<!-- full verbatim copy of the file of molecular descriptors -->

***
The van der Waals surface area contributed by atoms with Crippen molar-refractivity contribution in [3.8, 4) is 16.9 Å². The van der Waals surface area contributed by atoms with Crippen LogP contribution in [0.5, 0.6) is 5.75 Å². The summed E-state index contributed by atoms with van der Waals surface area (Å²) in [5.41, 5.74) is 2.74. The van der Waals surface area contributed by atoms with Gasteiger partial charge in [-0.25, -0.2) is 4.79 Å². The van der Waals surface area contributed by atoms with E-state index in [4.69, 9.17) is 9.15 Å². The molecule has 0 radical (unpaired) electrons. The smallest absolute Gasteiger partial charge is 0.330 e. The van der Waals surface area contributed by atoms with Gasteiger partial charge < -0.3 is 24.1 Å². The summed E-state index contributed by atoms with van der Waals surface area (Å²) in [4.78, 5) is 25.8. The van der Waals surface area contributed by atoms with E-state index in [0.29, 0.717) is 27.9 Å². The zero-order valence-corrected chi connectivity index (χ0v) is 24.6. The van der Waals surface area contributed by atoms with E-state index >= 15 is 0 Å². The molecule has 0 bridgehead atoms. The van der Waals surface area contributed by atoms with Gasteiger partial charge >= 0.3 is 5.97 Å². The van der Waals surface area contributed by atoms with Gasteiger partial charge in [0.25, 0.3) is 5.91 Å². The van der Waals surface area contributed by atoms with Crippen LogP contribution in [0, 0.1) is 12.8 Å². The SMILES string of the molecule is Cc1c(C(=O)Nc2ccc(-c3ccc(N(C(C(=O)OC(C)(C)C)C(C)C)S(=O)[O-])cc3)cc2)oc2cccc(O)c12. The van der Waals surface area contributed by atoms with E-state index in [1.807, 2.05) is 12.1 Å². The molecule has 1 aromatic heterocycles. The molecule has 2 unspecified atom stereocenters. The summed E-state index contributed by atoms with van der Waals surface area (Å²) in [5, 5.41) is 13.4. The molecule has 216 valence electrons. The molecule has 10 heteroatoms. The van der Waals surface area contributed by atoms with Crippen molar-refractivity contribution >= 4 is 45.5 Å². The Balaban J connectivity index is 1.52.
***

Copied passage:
The van der Waals surface area contributed by atoms with Crippen molar-refractivity contribution in [3.8, 4) is 16.9 Å². The van der Waals surface area contributed by atoms with Crippen LogP contribution in [0.5, 0.6) is 5.75 Å². The summed E-state index contributed by atoms with van der Waals surface area (Å²) in [5.41, 5.74) is 2.74. The van der Waals surface area contributed by atoms with Gasteiger partial charge in [-0.25, -0.2) is 4.79 Å². The van der Waals surface area contributed by atoms with E-state index in [4.69, 9.17) is 9.15 Å². The molecule has 0 radical (unpaired) electrons. The smallest absolute Gasteiger partial charge is 0.330 e. The van der Waals surface area contributed by atoms with Gasteiger partial charge < -0.3 is 24.1 Å². The summed E-state index contributed by atoms with van der Waals surface area (Å²) in [4.78, 5) is 25.8. The van der Waals surface area contributed by atoms with E-state index in [0.29, 0.717) is 27.9 Å². The zero-order valence-corrected chi connectivity index (χ0v) is 24.6. The van der Waals surface area contributed by atoms with E-state index >= 15 is 0 Å². The molecule has 0 bridgehead atoms. The van der Waals surface area contributed by atoms with Gasteiger partial charge >= 0.3 is 5.97 Å². The van der Waals surface area contributed by atoms with Gasteiger partial charge in [0.25, 0.3) is 5.91 Å². The van der Waals surface area contributed by atoms with Crippen LogP contribution in [0, 0.1) is 12.8 Å². The SMILES string of the molecule is Cc1c(C(=O)Nc2ccc(-c3ccc(N(C(C(=O)OC(C)(C)C)C(C)C)S(=O)[O-])cc3)cc2)oc2cccc(O)c12. The van der Waals surface area contributed by atoms with E-state index in [1.807, 2.05) is 12.1 Å². The molecule has 1 aromatic heterocycles. The molecule has 2 unspecified atom stereocenters. The summed E-state index contributed by atoms with van der Waals surface area (Å²) in [5, 5.41) is 13.4. The molecule has 216 valence electrons. The molecule has 10 heteroatoms. The van der Waals surface area contributed by atoms with Crippen molar-refractivity contribution >= 4 is 45.5 Å². The Balaban J connectivity index is 1.52.